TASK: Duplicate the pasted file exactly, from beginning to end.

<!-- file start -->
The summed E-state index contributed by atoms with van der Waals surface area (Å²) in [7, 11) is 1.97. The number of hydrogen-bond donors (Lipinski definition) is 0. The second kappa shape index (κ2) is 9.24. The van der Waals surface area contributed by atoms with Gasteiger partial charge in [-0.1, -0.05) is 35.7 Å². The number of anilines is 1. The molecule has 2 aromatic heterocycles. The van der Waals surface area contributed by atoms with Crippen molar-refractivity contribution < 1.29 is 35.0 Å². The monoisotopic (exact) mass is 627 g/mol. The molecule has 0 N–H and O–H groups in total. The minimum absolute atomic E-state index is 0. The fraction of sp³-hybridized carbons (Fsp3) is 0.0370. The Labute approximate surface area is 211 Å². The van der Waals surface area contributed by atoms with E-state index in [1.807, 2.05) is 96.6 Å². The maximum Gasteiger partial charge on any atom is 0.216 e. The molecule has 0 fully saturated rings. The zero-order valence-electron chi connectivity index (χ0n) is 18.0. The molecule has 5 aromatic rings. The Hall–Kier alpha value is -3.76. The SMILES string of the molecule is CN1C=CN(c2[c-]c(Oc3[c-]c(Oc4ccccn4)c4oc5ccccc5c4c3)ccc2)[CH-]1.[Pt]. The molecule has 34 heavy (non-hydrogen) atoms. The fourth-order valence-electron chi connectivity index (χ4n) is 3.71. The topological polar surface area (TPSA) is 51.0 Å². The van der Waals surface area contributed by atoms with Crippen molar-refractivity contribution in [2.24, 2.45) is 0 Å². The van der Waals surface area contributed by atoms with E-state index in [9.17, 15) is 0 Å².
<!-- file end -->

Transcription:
The summed E-state index contributed by atoms with van der Waals surface area (Å²) in [7, 11) is 1.97. The number of hydrogen-bond donors (Lipinski definition) is 0. The second kappa shape index (κ2) is 9.24. The van der Waals surface area contributed by atoms with Gasteiger partial charge in [-0.1, -0.05) is 35.7 Å². The number of anilines is 1. The molecule has 2 aromatic heterocycles. The van der Waals surface area contributed by atoms with Crippen molar-refractivity contribution < 1.29 is 35.0 Å². The monoisotopic (exact) mass is 627 g/mol. The molecule has 0 N–H and O–H groups in total. The minimum absolute atomic E-state index is 0. The fraction of sp³-hybridized carbons (Fsp3) is 0.0370. The Labute approximate surface area is 211 Å². The van der Waals surface area contributed by atoms with E-state index in [1.807, 2.05) is 96.6 Å². The maximum Gasteiger partial charge on any atom is 0.216 e. The molecule has 0 fully saturated rings. The zero-order valence-electron chi connectivity index (χ0n) is 18.0. The molecule has 5 aromatic rings. The Hall–Kier alpha value is -3.76. The SMILES string of the molecule is CN1C=CN(c2[c-]c(Oc3[c-]c(Oc4ccccn4)c4oc5ccccc5c4c3)ccc2)[CH-]1.[Pt]. The molecule has 34 heavy (non-hydrogen) atoms. The fourth-order valence-electron chi connectivity index (χ4n) is 3.71. The topological polar surface area (TPSA) is 51.0 Å². The van der Waals surface area contributed by atoms with Crippen molar-refractivity contribution in [2.24, 2.45) is 0 Å². The van der Waals surface area contributed by atoms with E-state index in [9.17, 15) is 0 Å².